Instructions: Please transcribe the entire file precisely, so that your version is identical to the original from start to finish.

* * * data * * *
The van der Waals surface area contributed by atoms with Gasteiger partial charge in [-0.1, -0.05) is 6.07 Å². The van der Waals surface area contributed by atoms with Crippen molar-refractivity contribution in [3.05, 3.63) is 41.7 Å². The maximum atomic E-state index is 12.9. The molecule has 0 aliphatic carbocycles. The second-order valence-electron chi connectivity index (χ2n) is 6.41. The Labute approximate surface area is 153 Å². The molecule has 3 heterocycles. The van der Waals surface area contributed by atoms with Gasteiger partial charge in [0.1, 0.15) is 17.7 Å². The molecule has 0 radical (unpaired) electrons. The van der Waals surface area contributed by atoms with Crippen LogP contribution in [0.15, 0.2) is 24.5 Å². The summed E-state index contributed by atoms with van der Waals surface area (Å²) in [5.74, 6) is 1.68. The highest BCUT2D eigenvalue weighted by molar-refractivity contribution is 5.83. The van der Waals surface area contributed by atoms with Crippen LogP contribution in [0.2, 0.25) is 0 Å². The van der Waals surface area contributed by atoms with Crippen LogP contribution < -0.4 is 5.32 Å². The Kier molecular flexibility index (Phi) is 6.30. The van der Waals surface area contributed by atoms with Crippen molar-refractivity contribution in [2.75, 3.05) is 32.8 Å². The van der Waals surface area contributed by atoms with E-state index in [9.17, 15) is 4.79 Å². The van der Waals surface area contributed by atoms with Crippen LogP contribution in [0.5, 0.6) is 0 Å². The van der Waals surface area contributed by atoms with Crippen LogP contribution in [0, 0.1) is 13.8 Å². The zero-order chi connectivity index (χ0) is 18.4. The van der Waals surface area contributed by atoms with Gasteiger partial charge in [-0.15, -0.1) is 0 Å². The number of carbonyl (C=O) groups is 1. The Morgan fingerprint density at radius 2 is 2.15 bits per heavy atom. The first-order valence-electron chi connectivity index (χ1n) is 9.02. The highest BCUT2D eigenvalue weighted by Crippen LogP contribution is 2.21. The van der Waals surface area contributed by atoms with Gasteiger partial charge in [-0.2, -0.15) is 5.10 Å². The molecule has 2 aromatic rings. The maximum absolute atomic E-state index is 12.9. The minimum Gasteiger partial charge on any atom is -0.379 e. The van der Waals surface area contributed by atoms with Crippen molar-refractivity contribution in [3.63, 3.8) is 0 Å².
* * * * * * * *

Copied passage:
The van der Waals surface area contributed by atoms with Gasteiger partial charge in [-0.1, -0.05) is 6.07 Å². The van der Waals surface area contributed by atoms with Crippen molar-refractivity contribution in [3.05, 3.63) is 41.7 Å². The maximum atomic E-state index is 12.9. The molecule has 0 aliphatic carbocycles. The second-order valence-electron chi connectivity index (χ2n) is 6.41. The Labute approximate surface area is 153 Å². The molecule has 3 heterocycles. The van der Waals surface area contributed by atoms with Gasteiger partial charge in [0.1, 0.15) is 17.7 Å². The molecule has 0 radical (unpaired) electrons. The van der Waals surface area contributed by atoms with Crippen LogP contribution in [0.15, 0.2) is 24.5 Å². The summed E-state index contributed by atoms with van der Waals surface area (Å²) in [5.74, 6) is 1.68. The highest BCUT2D eigenvalue weighted by molar-refractivity contribution is 5.83. The van der Waals surface area contributed by atoms with Crippen LogP contribution in [0.2, 0.25) is 0 Å². The van der Waals surface area contributed by atoms with Crippen LogP contribution < -0.4 is 5.32 Å². The Kier molecular flexibility index (Phi) is 6.30. The van der Waals surface area contributed by atoms with Crippen molar-refractivity contribution in [2.75, 3.05) is 32.8 Å². The van der Waals surface area contributed by atoms with E-state index in [9.17, 15) is 4.79 Å². The van der Waals surface area contributed by atoms with Crippen LogP contribution in [0.5, 0.6) is 0 Å². The van der Waals surface area contributed by atoms with Crippen LogP contribution in [0, 0.1) is 13.8 Å². The zero-order chi connectivity index (χ0) is 18.4. The van der Waals surface area contributed by atoms with Gasteiger partial charge in [-0.15, -0.1) is 0 Å². The number of carbonyl (C=O) groups is 1. The Morgan fingerprint density at radius 2 is 2.15 bits per heavy atom. The first-order valence-electron chi connectivity index (χ1n) is 9.02. The highest BCUT2D eigenvalue weighted by Crippen LogP contribution is 2.21. The van der Waals surface area contributed by atoms with Gasteiger partial charge in [-0.2, -0.15) is 5.10 Å². The molecule has 2 aromatic rings. The maximum absolute atomic E-state index is 12.9. The minimum Gasteiger partial charge on any atom is -0.379 e. The van der Waals surface area contributed by atoms with Crippen molar-refractivity contribution in [3.63, 3.8) is 0 Å².